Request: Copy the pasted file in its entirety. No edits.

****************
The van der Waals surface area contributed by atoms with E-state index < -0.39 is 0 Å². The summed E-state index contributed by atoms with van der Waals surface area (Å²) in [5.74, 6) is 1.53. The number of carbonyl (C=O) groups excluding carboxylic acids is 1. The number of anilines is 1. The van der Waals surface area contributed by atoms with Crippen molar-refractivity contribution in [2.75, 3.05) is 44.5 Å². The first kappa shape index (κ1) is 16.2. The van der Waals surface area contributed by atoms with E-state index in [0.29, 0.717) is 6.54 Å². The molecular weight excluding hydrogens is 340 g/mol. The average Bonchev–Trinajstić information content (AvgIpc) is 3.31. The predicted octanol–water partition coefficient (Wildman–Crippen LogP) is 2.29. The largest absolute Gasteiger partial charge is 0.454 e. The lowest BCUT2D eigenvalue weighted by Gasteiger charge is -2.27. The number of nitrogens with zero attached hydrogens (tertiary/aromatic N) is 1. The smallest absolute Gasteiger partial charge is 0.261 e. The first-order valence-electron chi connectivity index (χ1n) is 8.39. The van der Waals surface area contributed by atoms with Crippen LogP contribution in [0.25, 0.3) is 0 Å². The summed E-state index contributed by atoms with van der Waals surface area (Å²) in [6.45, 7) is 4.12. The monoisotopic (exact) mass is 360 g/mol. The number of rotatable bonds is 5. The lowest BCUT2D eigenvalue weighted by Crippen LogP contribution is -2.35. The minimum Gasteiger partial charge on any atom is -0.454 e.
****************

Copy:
The van der Waals surface area contributed by atoms with E-state index < -0.39 is 0 Å². The summed E-state index contributed by atoms with van der Waals surface area (Å²) in [5.74, 6) is 1.53. The number of carbonyl (C=O) groups excluding carboxylic acids is 1. The number of anilines is 1. The van der Waals surface area contributed by atoms with Crippen molar-refractivity contribution in [2.75, 3.05) is 44.5 Å². The first kappa shape index (κ1) is 16.2. The van der Waals surface area contributed by atoms with E-state index in [0.29, 0.717) is 6.54 Å². The molecular weight excluding hydrogens is 340 g/mol. The average Bonchev–Trinajstić information content (AvgIpc) is 3.31. The predicted octanol–water partition coefficient (Wildman–Crippen LogP) is 2.29. The largest absolute Gasteiger partial charge is 0.454 e. The lowest BCUT2D eigenvalue weighted by Gasteiger charge is -2.27. The number of nitrogens with zero attached hydrogens (tertiary/aromatic N) is 1. The smallest absolute Gasteiger partial charge is 0.261 e. The first-order valence-electron chi connectivity index (χ1n) is 8.39. The van der Waals surface area contributed by atoms with Crippen LogP contribution in [0.25, 0.3) is 0 Å². The summed E-state index contributed by atoms with van der Waals surface area (Å²) in [6.45, 7) is 4.12. The monoisotopic (exact) mass is 360 g/mol. The number of rotatable bonds is 5. The lowest BCUT2D eigenvalue weighted by Crippen LogP contribution is -2.35. The minimum Gasteiger partial charge on any atom is -0.454 e.